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Arts & Culture
Mon June 11, 2012
A child grieves with markers, pens, and crayons
A little more than a year ago, there were four people in the Reynolds family. Today, there are three—parents Angela and Ryan Reynolds—and their four-year-old son, Tanner.
Last year, their infant daughter Ariana died at home. The Memorial Day vacation had just ended, and Angela and the kids were taking an afternoon nap. Baby Ariana was sleeping on top of her mom. When Angela woke up, from a brief nap, the baby was blue. Angela did CPR and called 911 which brought paramedics who aggressively tried to save the baby’s life.
The official cause of death is unknown.
Ryan Reynolds says Tanner, who was three-and-a-half at the time, witnessed everything, and had many questions. Ryan says they always answered those questions openly and honestly.
The Reynolds reached out to programs in west Michigan that help grieving children, and the advice they heard from professionals at those places was that Tanner was too young and it’d be better not to talk to him about Ariana’s death. But that didn’t feel right to the Reynolds.
Angela says after Ariana (or “Ari”) died, Tanner had so many things he was thinking and feeling, but he didn’t have the words or the coping mechanisms. She says that trickled into his everyday life. “So where before she died, he might have said, ‘I really want that cracker and I’m mad I can’t have it!’ But after she died, he would just scream.”
Tanner has always loved making art, and he’s a pretty good little artist. But after Ari died, Angela noticed Tanner’s artwork shifted from colorful and skillful drawings to dark, scribbly pictures of rain clouds and people crying.
A Center for Grieving Kids
Inside the lobby of Ele’s Place you'll notice a big cozy couch and comfy chairs. Tucked in the corner are a few jumbo-sized teddy bears. Around the corner is a hallway that’s painted the colors of a lemon-meringue pie, and off the hallway are classrooms. But this place is not a school. It’s actually a center for grieving children and their families. (There’s an Ele’s Place in Lansing and another in Ann Arbor.)
The Reynolds family comes here every Wednesday. They drive 3-hours round trip, from Holland to Lansing.
Throughout this experience Tanner has continued to draw and make art. When he’s at Ele’s Place, you can almost always find Tanner inside the “quiet activity room,” where kids dealing with the death of a loved one can take part in all kinds of art activities.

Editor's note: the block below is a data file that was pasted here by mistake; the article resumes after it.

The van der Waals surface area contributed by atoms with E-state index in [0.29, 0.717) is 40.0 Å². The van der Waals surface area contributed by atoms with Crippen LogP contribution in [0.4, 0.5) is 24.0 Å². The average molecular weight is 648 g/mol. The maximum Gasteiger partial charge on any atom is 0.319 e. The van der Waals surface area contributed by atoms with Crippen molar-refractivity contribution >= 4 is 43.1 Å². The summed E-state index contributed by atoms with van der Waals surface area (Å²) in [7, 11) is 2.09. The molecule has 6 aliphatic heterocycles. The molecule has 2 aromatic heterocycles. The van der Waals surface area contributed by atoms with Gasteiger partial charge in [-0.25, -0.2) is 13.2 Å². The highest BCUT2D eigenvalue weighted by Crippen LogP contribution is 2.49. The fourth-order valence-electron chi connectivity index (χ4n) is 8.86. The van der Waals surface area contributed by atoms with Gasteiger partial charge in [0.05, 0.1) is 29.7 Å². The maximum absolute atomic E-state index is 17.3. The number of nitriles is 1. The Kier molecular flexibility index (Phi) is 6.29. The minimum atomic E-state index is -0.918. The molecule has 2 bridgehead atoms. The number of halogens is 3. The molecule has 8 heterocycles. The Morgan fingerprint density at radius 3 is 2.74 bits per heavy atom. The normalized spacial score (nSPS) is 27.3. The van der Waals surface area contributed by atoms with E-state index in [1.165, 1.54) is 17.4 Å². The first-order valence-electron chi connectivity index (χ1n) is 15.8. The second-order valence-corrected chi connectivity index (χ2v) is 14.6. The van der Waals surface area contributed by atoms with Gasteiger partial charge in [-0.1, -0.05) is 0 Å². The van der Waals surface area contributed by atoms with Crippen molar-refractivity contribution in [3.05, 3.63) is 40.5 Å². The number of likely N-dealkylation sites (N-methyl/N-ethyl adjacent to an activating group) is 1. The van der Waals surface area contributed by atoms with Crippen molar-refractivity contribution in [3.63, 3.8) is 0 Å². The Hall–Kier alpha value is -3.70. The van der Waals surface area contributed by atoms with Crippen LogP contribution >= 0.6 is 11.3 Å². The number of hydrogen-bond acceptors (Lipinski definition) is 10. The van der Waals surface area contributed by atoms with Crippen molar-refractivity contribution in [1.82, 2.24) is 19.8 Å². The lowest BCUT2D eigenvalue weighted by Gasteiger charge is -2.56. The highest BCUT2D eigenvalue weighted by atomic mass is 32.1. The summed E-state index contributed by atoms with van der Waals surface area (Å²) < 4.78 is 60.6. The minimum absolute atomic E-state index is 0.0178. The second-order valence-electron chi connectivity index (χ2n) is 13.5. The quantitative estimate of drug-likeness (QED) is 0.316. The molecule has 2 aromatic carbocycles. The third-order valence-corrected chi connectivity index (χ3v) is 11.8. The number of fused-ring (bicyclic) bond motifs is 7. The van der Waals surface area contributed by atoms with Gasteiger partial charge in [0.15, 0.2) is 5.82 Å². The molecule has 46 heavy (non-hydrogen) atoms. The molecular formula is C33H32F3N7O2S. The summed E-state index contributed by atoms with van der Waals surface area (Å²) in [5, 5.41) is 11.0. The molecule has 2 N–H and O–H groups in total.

A Child Finds His Voice, Through Art
After about a year of coming to Ele’s Place, Angela says she’s seen changes in Tanner’s artwork and in Tanner. He’s gone from drawing pictures of frowning, sad people to pictures of his family where everyone is together and everyone is smiling. In a recent picture, Tanner drew the four smiling family members (plus the family cat) with the title, “Ari’s picture, Ari loves her family.”
Non-verbal art activities can help kids organize their feelings. That’s what Sarah Rockstad says. She’s the program director at Ele’s Place.
“With grief there’s so much going on and it changes from moment to moment. But when you can do an art activity and you can see the result on paper it helps you make more sense out of those feelings, and you can then start to put those feelings into words,” says Rockstad.
Since coming to Ele’s Place, Tanner has made friends he can talk with about his sister’s death in a way he can’t with kids in the outside world. His parents have found a supportive, understanding group of other parents dealing with the death of a loved one. In fact, coming to Ele’s Place has been so important to the Reynolds they’re now trying to create a center like this in west Michigan.
Support for arts and cultural reporting on Michigan Radio comes in part from a grant from the Michigan Council for Arts and Cultural Affairs and the National Endowment for the Arts.